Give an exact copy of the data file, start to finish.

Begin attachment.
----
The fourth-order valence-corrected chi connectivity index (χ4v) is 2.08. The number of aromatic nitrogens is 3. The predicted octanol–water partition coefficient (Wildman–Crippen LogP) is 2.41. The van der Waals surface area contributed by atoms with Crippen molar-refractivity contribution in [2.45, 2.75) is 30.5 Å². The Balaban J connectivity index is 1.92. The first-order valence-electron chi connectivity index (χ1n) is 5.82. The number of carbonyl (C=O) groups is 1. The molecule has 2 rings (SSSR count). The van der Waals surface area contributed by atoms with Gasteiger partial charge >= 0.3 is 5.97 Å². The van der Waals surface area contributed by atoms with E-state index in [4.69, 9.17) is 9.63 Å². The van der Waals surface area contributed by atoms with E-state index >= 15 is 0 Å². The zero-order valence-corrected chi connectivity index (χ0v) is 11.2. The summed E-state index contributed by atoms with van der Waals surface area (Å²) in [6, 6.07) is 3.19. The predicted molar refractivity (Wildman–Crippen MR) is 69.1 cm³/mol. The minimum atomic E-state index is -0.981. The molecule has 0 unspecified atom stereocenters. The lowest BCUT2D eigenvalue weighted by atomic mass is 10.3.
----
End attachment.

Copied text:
The fourth-order valence-corrected chi connectivity index (χ4v) is 2.08. The number of aromatic nitrogens is 3. The predicted octanol–water partition coefficient (Wildman–Crippen LogP) is 2.41. The van der Waals surface area contributed by atoms with Crippen molar-refractivity contribution in [2.45, 2.75) is 30.5 Å². The Balaban J connectivity index is 1.92. The first-order valence-electron chi connectivity index (χ1n) is 5.82. The number of carbonyl (C=O) groups is 1. The molecule has 2 rings (SSSR count). The van der Waals surface area contributed by atoms with Gasteiger partial charge >= 0.3 is 5.97 Å². The van der Waals surface area contributed by atoms with E-state index in [4.69, 9.17) is 9.63 Å². The van der Waals surface area contributed by atoms with E-state index >= 15 is 0 Å². The zero-order valence-corrected chi connectivity index (χ0v) is 11.2. The summed E-state index contributed by atoms with van der Waals surface area (Å²) in [6, 6.07) is 3.19. The predicted molar refractivity (Wildman–Crippen MR) is 69.1 cm³/mol. The minimum atomic E-state index is -0.981. The molecule has 0 unspecified atom stereocenters. The lowest BCUT2D eigenvalue weighted by atomic mass is 10.3.